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Latest News » Assiniboine instructor, former Winnipeg chief of police receives award for work on First Nations Safety Officer program
Posted: Wednesday, April 18, 2018

BRANDON, Man. (April 12, 2018)— An Assiniboine Community College program to provide training for safety officers in rural and remote First Nations communities was heralded as a success at the Champions of Aboriginal Employment luncheon yesterday in Brandon, Man.

The event, organized by the Interprovincial Association on Native Employment Westman Chapter (IANE), recognizes the important work of the community in providing employment initiatives and opportunities for First Nations and Métis peoples.

Jack Ewatski, a coordinator and instructor at Assiniboine Community College and current board of governors member, received an award for his work with the First Nations Safety Officer program (FNSO) delivered by the college.

“I wanted to use some of the experiences I had in policing to give back to the next generation of students seeking out a career in this field,” said Ewatski. “The program is very positive and having individuals from those communities receive a level of training to go back into those communities is a positive as well.”

Ewatski has worked at Assiniboine to deliver the program since its inception. Prior to joining the college, he spent more than 36 years in policing and public safety, having served internationally with various agencies and police services, including serving as Chief of the Winnipeg Police Service.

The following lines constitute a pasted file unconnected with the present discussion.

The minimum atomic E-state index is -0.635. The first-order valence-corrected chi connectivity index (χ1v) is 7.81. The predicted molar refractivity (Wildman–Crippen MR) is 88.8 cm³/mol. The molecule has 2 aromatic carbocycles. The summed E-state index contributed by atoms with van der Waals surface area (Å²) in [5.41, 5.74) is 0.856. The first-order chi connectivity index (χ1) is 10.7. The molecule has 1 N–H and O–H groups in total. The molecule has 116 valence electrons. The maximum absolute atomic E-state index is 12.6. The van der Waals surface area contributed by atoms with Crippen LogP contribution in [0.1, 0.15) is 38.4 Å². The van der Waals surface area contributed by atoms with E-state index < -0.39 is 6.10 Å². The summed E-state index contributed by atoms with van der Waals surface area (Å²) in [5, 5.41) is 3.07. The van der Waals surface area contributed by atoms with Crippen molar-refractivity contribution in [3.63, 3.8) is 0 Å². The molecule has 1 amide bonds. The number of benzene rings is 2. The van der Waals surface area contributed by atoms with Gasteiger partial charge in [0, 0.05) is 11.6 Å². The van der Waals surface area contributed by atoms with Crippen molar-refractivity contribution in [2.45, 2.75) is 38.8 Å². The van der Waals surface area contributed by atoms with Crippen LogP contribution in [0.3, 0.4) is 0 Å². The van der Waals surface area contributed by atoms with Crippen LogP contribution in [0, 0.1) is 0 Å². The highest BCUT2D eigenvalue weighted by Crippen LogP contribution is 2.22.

“With all our award winners, they are doing exceptional work, whether hiring six people or in Jack’s case, training hundreds. It is really that good work we want to recognize,” said Doug Pople, chair of the IANE Westman Chapter.

Since the Safety Officer program began in January 2016, both the FNSO and CSO (Community Safety Officer) programs have provided training for more than 200 graduates, representing regions throughout the province.

With the discontinuation of the band constable program, Assiniboine began offering provincially approved mandatory training for First Nations and community safety officers. The FNSO program also provides avenues for the specialized training of students in communities that face unique public safety needs, as well as offering the skills to provide proactive crime prevention strategies for use by graduates when returning home.

Once their training is complete, officers are responsible for crime prevention, enforcing band bylaws and some specific provincial laws. The graduates work closely with local law enforcement agencies throughout the province.

“We really try to promote a shared learning experience. At the end of the course, it never ceases to amaze me the growth that I see in a very short period of time,” said Ewatski.

Assiniboine Community College president Mark Frison echoed Ewatski’s sentiment.

“Assiniboine has partnered with various First Nations and Métis communities across Manitoba to provide this specialized training,” said Frison. “We pride ourselves on the quality of graduates these programs produce and the important role they play in providing for the safety and security of residents in their home communities.”

Assiniboine Community College has been providing exceptional learning experiences for more than 55 years. For staff and students alike, Assiniboine offers unparalleled learning environments and responds well to the demands and requirements of the Manitoba labour market. Instructors follow the philosophy of “learn by doing,” combining theory with hands-on learning inside classrooms, labs, kitchens, shops, fields and the college’s sustainable greenhouse.

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